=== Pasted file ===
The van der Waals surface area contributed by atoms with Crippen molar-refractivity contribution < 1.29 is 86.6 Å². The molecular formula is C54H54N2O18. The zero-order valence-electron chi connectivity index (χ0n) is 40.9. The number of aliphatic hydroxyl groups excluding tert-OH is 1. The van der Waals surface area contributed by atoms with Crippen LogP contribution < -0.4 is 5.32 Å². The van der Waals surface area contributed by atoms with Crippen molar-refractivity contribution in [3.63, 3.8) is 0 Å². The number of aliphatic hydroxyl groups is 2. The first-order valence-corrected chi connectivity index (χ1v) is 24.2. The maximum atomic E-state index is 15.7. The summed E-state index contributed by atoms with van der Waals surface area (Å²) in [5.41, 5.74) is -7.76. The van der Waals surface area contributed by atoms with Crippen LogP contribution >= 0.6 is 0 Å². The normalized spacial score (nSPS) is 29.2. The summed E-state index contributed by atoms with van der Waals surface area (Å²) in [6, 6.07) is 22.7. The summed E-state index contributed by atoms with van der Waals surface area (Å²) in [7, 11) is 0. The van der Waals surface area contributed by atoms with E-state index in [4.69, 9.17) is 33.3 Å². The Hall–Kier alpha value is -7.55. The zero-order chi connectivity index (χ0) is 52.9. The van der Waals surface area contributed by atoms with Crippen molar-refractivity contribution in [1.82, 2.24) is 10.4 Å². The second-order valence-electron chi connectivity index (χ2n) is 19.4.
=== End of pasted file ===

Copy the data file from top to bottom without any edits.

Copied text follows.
The van der Waals surface area contributed by atoms with Crippen molar-refractivity contribution < 1.29 is 86.6 Å². The molecular formula is C54H54N2O18. The zero-order valence-electron chi connectivity index (χ0n) is 40.9. The number of aliphatic hydroxyl groups excluding tert-OH is 1. The van der Waals surface area contributed by atoms with Crippen LogP contribution < -0.4 is 5.32 Å². The van der Waals surface area contributed by atoms with Crippen molar-refractivity contribution in [3.63, 3.8) is 0 Å². The number of aliphatic hydroxyl groups is 2. The first-order valence-corrected chi connectivity index (χ1v) is 24.2. The maximum atomic E-state index is 15.7. The summed E-state index contributed by atoms with van der Waals surface area (Å²) in [5.41, 5.74) is -7.76. The van der Waals surface area contributed by atoms with Crippen LogP contribution >= 0.6 is 0 Å². The normalized spacial score (nSPS) is 29.2. The summed E-state index contributed by atoms with van der Waals surface area (Å²) in [6, 6.07) is 22.7. The summed E-state index contributed by atoms with van der Waals surface area (Å²) in [7, 11) is 0. The van der Waals surface area contributed by atoms with E-state index in [4.69, 9.17) is 33.3 Å². The Hall–Kier alpha value is -7.55. The zero-order chi connectivity index (χ0) is 52.9. The van der Waals surface area contributed by atoms with Crippen molar-refractivity contribution in [1.82, 2.24) is 10.4 Å². The second-order valence-electron chi connectivity index (χ2n) is 19.4.